Q: I read about your expertise on Belleek Willets. I recently acquired a beautiful vase and I am wondering if my piece might have value and who the artist might have been.


A: “Expertise” is a strong word we try to avoid. We prefer seeing ourselves as being research specialists with a lot of practical experience in the field of art and antiques that helps us decode what we uncover in our investigations.

“Belleek” (“beal leice” in Gaelic, meaning “flagstone ford”) is the name of an Irish village where a special type of china was developed on the estate of John Caldwell Bloomfield. During Ireland’s Great Famine (1845-49), Bloomfield’s Castle Caldwell estate in County Fermanagh was run down and Bloomfield’s tenants were in a bad way.

Bloomfield was more interested in mineralogy than agriculture. And upon exploring his property, he soon found feldspar and kaolin, the ingredients for making porcelain. He found a place on the nearby River Erne, where the rapidly flowing river would power a mill. Before long, porcelain was made.

The new pottery was financed by David McBirney and managed by Robert William Armstrong from the Worcester Royal Porcelain Works. It is said that pottery started being made at Belleek as early as 1849. But Belleek porcelain production, which was formulated by English potter William Henry Goss, did not begin until about 1863. Sometimes called “Parian” because it is said to resemble Parian marble, the product was a white porcelain covered with an iridescent glaze. Belleek was a big success and is in business to this day.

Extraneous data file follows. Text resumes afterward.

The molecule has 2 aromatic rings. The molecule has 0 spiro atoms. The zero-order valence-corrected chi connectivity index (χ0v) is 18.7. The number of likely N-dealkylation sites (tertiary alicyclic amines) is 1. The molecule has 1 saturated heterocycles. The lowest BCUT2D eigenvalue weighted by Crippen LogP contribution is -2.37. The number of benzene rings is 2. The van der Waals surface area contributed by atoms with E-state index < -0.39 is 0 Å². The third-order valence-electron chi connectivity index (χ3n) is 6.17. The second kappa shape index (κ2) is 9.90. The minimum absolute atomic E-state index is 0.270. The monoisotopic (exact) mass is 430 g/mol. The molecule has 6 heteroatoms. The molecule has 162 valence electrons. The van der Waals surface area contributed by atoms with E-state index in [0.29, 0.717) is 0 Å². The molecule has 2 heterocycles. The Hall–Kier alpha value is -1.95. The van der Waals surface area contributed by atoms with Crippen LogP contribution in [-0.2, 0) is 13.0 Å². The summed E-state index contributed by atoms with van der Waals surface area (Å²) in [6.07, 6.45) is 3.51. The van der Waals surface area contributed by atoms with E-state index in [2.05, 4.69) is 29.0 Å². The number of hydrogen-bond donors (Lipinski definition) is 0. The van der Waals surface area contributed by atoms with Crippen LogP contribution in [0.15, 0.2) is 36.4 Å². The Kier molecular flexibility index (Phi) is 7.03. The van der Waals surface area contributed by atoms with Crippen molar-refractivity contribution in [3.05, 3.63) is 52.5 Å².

Closer to home, the Philadelphia Centennial Exposition of 1876 featured a large display of Irish Belleek wares that completely overshadowed anything being made in the United States at the time. John Brewer of Ott and Brewer Pottery in Trenton, N.J., saw the Belleek and thought his company could produce the same type of wares.

Ott and Brewer hired Englishmen William Bromley Jr. and Sr. to help achieve the goal. Bromley Sr. had worked with William Henry Goss. And in late 1883 or 1884 they produced the first American Belleek. It should be noted that in the products made in the U.S. the term “Belleek” just referred to fine porcelain and not a strict imitation of the Irish wares.

Another company in Trenton had been established in 1879, the Willets Manufacturing Co. Initially they manufactured such things as sanitary wares and white pottery that was sometimes decorated. But like Ott and Brewer, they too wanted to make fine porcelain wares and in 1884 they hired Bromley Sr. to teach them how.

The result was “Willets Belleek,” which was made between around 1885 and 1909. Willets decorated a lot of its Belleek in-house, but they also sold vast quantities of undecorated blanks to china painters. China painting was a big hobby in the U.S. at the time. We believe the vase in today’s question was embellished by one of those hobbyists who will forever be anonymous. At 8½ inches tall the insurance replacement value of the piece is $250 to $350.

Helaine Fendelman and Joe Rosson have written a number of books on antiques. Do you have an item you’d like to know more about? Contact them at Joe Rosson, 2504 Seymour Ave., Knoxville, TN 37917, or e-mail them at treasuresknology.net. If you’d like your question to be considered for their column, please include a high-resolution photo of the subject, which must be in focus, with your inquiry.